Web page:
Back to Uluru

Our last visit to Uluru was just under 3 years ago and who knew we’d be back so soon!

Last time we visited was as part of our honeymoon which saw us travel up to Cape York and then across the Northern Territory. It wasn’t long after Shelly’s mum had passed away so Shelly’s dad and her sister flew in to Alice Springs and joined us on our visit to Kings Canyon and Uluru. It was the first visit to NT for all of us and it was great to be able to share it together after the not so great year beforehand.

Well I can tell you that it doesn’t change just because you’ve seen it before! When we arrived a few days ago and caught our first glimpse of Uluru again, it was still amazing, it really is something else.Once you actually drive into the park and get close up, you really see how large Uluru is, it’s quite overwhelming. To see the caves and holes and ridges all around the rock is also quite something, you don’t really understand what it’s like from photos as they tend to show it as a relatively smooth rock.

Uluru was actually formed by a type of sandstone, which came from compressed sediments laid down on the sea floor about 600 million years ago. Many years ago the Peterman Ranges to the west of Kata Tjuta were much taller than they are now. Over time sand and rock was eroded away and deposited into the surrounding plain. Later the whole area became part of an inland sea and sand and mud fell to the bottom of the sea, the weight of the water turning the ground beneath it into rock.About 400 million years ago, after the sea had disappeared, the area was subjected to massive forces and earthquakes. This caused some rocks to fold and tilt and you can see this through the sandstone layers of Uluru. The whole rock basically uplifted and tilted on its side.

On 26 October 1985, the title deeds to Uluru and Kata Tjuta were handed back to the traditional owners, the Anangu (meaning Aborignal people of western desert). It was then leased back to the federal government for 99 years. The park is now jointly run by Anangu and National Parks and both work together to preserve the heritage and also educate people on the area.Clearly the place is very important and spiritual to Anangu and they have requested that people do not climb the rock, but unfortunately at this stage the ultimate decision on that comes down to the government and for that reason it is still open for climbing. Hopefully this will change at some point in the future.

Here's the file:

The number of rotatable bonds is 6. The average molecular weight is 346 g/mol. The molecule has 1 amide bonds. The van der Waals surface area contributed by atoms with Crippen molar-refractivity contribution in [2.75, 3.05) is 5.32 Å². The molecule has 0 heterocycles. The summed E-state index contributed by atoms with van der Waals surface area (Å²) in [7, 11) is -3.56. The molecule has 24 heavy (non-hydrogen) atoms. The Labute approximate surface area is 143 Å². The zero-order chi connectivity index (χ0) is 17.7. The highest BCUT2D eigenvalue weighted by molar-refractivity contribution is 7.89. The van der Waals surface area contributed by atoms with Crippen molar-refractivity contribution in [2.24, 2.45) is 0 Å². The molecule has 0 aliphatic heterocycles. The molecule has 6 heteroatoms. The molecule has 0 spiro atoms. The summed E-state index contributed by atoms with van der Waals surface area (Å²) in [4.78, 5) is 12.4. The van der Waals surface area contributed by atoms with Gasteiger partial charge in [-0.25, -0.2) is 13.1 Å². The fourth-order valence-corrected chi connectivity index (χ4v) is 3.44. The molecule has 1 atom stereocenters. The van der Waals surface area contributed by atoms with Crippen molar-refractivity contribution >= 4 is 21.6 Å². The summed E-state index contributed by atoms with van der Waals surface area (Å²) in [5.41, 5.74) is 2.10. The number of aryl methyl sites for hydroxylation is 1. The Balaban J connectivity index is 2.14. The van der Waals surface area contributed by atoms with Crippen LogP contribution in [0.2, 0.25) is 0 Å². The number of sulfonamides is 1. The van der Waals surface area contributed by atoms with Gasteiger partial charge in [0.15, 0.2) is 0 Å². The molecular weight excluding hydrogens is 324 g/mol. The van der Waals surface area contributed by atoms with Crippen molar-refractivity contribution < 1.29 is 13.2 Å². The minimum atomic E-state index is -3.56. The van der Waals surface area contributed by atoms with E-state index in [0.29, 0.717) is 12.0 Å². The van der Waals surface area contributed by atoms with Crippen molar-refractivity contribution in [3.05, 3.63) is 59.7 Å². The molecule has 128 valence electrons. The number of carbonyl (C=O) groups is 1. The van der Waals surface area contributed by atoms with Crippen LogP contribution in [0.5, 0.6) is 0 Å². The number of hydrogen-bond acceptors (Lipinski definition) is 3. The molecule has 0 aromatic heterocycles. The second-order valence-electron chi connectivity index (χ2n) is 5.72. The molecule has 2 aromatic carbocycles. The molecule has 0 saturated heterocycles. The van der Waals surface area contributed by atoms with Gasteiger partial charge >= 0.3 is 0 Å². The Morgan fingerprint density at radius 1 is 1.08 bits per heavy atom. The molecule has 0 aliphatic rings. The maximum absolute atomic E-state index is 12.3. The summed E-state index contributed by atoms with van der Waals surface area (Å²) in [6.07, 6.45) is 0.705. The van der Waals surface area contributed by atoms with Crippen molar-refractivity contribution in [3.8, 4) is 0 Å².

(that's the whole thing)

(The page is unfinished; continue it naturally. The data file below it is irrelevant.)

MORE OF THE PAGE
We’ve been told that when it rains, there are waterfalls all over the rock and colour wise it can be purple or even a greenish colour. Would love to see it in full rain or storm one day, but of course rain is pretty scarce in that part of the country!

At present there are a few wild camels hanging around the place that they are trying to catch, the day before we were there they had caught the baby one. When we first saw her we thought she was just grumpy as she kept crying out, but after we heard the story we felt really sorry for her, she’s obviously calling out to mum, so sad😞​​


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